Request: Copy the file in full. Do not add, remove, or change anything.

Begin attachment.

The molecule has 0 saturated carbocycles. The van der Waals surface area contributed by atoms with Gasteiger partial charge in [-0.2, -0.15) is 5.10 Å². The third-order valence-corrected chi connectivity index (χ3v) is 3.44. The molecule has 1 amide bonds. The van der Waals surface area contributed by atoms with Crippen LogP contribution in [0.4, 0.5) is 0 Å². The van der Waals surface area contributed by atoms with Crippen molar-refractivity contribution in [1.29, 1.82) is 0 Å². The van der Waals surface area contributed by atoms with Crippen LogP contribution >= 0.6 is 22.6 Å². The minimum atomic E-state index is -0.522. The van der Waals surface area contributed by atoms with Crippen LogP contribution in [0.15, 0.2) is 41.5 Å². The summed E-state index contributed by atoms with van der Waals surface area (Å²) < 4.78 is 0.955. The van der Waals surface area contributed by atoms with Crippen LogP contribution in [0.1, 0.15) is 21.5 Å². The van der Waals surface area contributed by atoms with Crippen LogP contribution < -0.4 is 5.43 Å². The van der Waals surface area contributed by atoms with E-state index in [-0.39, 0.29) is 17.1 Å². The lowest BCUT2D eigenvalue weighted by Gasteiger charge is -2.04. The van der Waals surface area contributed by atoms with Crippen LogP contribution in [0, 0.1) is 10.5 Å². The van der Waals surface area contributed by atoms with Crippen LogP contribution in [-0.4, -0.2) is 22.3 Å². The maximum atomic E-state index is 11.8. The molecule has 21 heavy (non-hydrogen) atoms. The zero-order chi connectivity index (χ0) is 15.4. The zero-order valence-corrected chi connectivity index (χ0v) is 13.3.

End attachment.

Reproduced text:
The molecule has 0 saturated carbocycles. The van der Waals surface area contributed by atoms with Gasteiger partial charge in [-0.2, -0.15) is 5.10 Å². The third-order valence-corrected chi connectivity index (χ3v) is 3.44. The molecule has 1 amide bonds. The van der Waals surface area contributed by atoms with Crippen LogP contribution in [0.4, 0.5) is 0 Å². The van der Waals surface area contributed by atoms with Crippen molar-refractivity contribution in [1.29, 1.82) is 0 Å². The van der Waals surface area contributed by atoms with Crippen LogP contribution >= 0.6 is 22.6 Å². The minimum atomic E-state index is -0.522. The van der Waals surface area contributed by atoms with Crippen LogP contribution in [0.15, 0.2) is 41.5 Å². The summed E-state index contributed by atoms with van der Waals surface area (Å²) < 4.78 is 0.955. The van der Waals surface area contributed by atoms with Crippen LogP contribution in [0.1, 0.15) is 21.5 Å². The van der Waals surface area contributed by atoms with Crippen LogP contribution < -0.4 is 5.43 Å². The van der Waals surface area contributed by atoms with E-state index in [-0.39, 0.29) is 17.1 Å². The lowest BCUT2D eigenvalue weighted by Gasteiger charge is -2.04. The van der Waals surface area contributed by atoms with Crippen LogP contribution in [0, 0.1) is 10.5 Å². The van der Waals surface area contributed by atoms with Crippen LogP contribution in [-0.4, -0.2) is 22.3 Å². The maximum atomic E-state index is 11.8. The molecule has 21 heavy (non-hydrogen) atoms. The zero-order chi connectivity index (χ0) is 15.4. The zero-order valence-corrected chi connectivity index (χ0v) is 13.3.